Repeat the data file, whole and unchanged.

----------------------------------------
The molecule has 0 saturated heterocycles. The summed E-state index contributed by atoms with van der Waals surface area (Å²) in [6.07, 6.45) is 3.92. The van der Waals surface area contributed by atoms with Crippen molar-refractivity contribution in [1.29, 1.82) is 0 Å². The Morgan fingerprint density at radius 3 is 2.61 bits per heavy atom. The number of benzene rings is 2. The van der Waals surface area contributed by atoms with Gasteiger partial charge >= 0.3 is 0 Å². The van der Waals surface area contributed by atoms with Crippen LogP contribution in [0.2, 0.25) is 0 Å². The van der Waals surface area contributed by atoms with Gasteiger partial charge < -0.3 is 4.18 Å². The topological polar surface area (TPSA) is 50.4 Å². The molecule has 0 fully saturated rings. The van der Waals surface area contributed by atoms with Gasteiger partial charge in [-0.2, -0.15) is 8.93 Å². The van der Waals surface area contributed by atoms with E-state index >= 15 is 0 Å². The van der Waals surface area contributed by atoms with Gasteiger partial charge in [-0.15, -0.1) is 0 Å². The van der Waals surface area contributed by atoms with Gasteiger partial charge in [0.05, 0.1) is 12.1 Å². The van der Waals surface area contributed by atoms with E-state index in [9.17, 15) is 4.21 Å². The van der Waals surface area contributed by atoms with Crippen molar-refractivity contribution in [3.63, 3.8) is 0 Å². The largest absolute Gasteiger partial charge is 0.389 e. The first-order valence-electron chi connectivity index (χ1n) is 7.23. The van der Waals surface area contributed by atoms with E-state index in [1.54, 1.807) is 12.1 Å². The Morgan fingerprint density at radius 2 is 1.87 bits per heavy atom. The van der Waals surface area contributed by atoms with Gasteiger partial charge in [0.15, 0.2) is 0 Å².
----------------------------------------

The molecule has 0 saturated heterocycles. The summed E-state index contributed by atoms with van der Waals surface area (Å²) in [6.07, 6.45) is 3.92. The van der Waals surface area contributed by atoms with Crippen molar-refractivity contribution in [1.29, 1.82) is 0 Å². The Morgan fingerprint density at radius 3 is 2.61 bits per heavy atom. The number of benzene rings is 2. The van der Waals surface area contributed by atoms with Gasteiger partial charge >= 0.3 is 0 Å². The van der Waals surface area contributed by atoms with Crippen LogP contribution in [0.2, 0.25) is 0 Å². The van der Waals surface area contributed by atoms with Gasteiger partial charge < -0.3 is 4.18 Å². The topological polar surface area (TPSA) is 50.4 Å². The molecule has 0 fully saturated rings. The van der Waals surface area contributed by atoms with Gasteiger partial charge in [-0.2, -0.15) is 8.93 Å². The van der Waals surface area contributed by atoms with E-state index >= 15 is 0 Å². The van der Waals surface area contributed by atoms with Gasteiger partial charge in [-0.15, -0.1) is 0 Å². The van der Waals surface area contributed by atoms with Gasteiger partial charge in [0.05, 0.1) is 12.1 Å². The van der Waals surface area contributed by atoms with E-state index in [9.17, 15) is 4.21 Å². The van der Waals surface area contributed by atoms with Crippen molar-refractivity contribution in [3.63, 3.8) is 0 Å². The largest absolute Gasteiger partial charge is 0.389 e. The first-order valence-electron chi connectivity index (χ1n) is 7.23. The van der Waals surface area contributed by atoms with E-state index in [1.54, 1.807) is 12.1 Å². The Morgan fingerprint density at radius 2 is 1.87 bits per heavy atom. The van der Waals surface area contributed by atoms with Gasteiger partial charge in [0.15, 0.2) is 0 Å².